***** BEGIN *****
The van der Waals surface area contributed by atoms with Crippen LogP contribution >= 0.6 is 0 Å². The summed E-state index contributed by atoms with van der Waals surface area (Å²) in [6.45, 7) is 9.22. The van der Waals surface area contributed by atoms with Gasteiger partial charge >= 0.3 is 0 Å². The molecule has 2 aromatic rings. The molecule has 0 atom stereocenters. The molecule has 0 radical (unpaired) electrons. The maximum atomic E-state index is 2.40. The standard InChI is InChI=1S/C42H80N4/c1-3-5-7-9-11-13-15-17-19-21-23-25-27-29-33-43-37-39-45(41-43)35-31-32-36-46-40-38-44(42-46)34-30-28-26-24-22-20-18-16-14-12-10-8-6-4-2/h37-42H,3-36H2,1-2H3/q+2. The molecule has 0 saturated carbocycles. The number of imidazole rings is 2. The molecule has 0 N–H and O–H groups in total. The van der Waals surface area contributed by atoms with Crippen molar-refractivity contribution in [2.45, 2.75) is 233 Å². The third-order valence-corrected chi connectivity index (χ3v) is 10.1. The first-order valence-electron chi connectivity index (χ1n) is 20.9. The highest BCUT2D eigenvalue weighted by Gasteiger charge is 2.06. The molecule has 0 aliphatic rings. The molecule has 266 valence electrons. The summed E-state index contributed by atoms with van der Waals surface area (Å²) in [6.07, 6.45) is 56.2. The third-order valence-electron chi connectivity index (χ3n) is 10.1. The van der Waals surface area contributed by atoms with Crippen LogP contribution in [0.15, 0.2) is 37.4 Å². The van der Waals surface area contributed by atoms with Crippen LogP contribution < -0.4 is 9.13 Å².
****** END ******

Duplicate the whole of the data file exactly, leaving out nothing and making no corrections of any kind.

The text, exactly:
The van der Waals surface area contributed by atoms with Crippen LogP contribution >= 0.6 is 0 Å². The summed E-state index contributed by atoms with van der Waals surface area (Å²) in [6.45, 7) is 9.22. The van der Waals surface area contributed by atoms with Gasteiger partial charge >= 0.3 is 0 Å². The molecule has 2 aromatic rings. The molecule has 0 atom stereocenters. The molecule has 0 radical (unpaired) electrons. The maximum atomic E-state index is 2.40. The standard InChI is InChI=1S/C42H80N4/c1-3-5-7-9-11-13-15-17-19-21-23-25-27-29-33-43-37-39-45(41-43)35-31-32-36-46-40-38-44(42-46)34-30-28-26-24-22-20-18-16-14-12-10-8-6-4-2/h37-42H,3-36H2,1-2H3/q+2. The molecule has 0 saturated carbocycles. The number of imidazole rings is 2. The molecule has 0 N–H and O–H groups in total. The van der Waals surface area contributed by atoms with Crippen molar-refractivity contribution in [2.45, 2.75) is 233 Å². The third-order valence-corrected chi connectivity index (χ3v) is 10.1. The first-order valence-electron chi connectivity index (χ1n) is 20.9. The highest BCUT2D eigenvalue weighted by Gasteiger charge is 2.06. The molecule has 0 aliphatic rings. The molecule has 266 valence electrons. The summed E-state index contributed by atoms with van der Waals surface area (Å²) in [6.07, 6.45) is 56.2. The third-order valence-electron chi connectivity index (χ3n) is 10.1. The van der Waals surface area contributed by atoms with Crippen LogP contribution in [0.15, 0.2) is 37.4 Å². The van der Waals surface area contributed by atoms with Crippen LogP contribution < -0.4 is 9.13 Å².